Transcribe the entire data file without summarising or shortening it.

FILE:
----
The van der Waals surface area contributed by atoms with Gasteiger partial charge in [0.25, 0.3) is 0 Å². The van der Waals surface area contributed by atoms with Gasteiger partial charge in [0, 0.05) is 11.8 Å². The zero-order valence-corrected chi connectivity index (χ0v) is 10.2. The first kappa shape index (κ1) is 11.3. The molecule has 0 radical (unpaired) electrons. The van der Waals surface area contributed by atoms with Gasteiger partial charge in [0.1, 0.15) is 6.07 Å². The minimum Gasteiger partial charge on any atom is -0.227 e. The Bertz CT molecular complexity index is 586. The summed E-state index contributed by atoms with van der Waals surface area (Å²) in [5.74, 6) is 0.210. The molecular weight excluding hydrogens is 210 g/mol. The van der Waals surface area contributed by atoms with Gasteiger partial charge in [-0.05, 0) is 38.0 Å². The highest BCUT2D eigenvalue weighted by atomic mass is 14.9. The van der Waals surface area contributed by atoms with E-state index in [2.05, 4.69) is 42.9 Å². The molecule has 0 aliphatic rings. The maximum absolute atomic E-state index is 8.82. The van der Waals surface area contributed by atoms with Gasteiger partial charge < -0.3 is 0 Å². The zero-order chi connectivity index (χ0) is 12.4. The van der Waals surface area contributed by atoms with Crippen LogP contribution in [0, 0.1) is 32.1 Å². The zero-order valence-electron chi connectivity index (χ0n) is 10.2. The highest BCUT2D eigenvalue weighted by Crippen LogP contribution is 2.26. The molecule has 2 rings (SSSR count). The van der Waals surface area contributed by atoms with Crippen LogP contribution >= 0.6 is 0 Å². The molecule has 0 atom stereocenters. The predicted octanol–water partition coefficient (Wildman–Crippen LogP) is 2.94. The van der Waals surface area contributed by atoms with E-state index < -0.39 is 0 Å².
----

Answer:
The van der Waals surface area contributed by atoms with Gasteiger partial charge in [0.25, 0.3) is 0 Å². The van der Waals surface area contributed by atoms with Gasteiger partial charge in [0, 0.05) is 11.8 Å². The zero-order valence-corrected chi connectivity index (χ0v) is 10.2. The first kappa shape index (κ1) is 11.3. The molecule has 0 radical (unpaired) electrons. The van der Waals surface area contributed by atoms with Gasteiger partial charge in [0.1, 0.15) is 6.07 Å². The minimum Gasteiger partial charge on any atom is -0.227 e. The Bertz CT molecular complexity index is 586. The summed E-state index contributed by atoms with van der Waals surface area (Å²) in [5.74, 6) is 0.210. The molecular weight excluding hydrogens is 210 g/mol. The van der Waals surface area contributed by atoms with Gasteiger partial charge in [-0.05, 0) is 38.0 Å². The highest BCUT2D eigenvalue weighted by atomic mass is 14.9. The van der Waals surface area contributed by atoms with E-state index in [2.05, 4.69) is 42.9 Å². The molecule has 0 aliphatic rings. The maximum absolute atomic E-state index is 8.82. The van der Waals surface area contributed by atoms with Gasteiger partial charge < -0.3 is 0 Å². The zero-order chi connectivity index (χ0) is 12.4. The van der Waals surface area contributed by atoms with Crippen LogP contribution in [0, 0.1) is 32.1 Å². The zero-order valence-electron chi connectivity index (χ0n) is 10.2. The highest BCUT2D eigenvalue weighted by Crippen LogP contribution is 2.26. The molecule has 2 rings (SSSR count). The van der Waals surface area contributed by atoms with Crippen LogP contribution >= 0.6 is 0 Å². The molecule has 0 atom stereocenters. The predicted octanol–water partition coefficient (Wildman–Crippen LogP) is 2.94. The van der Waals surface area contributed by atoms with E-state index < -0.39 is 0 Å².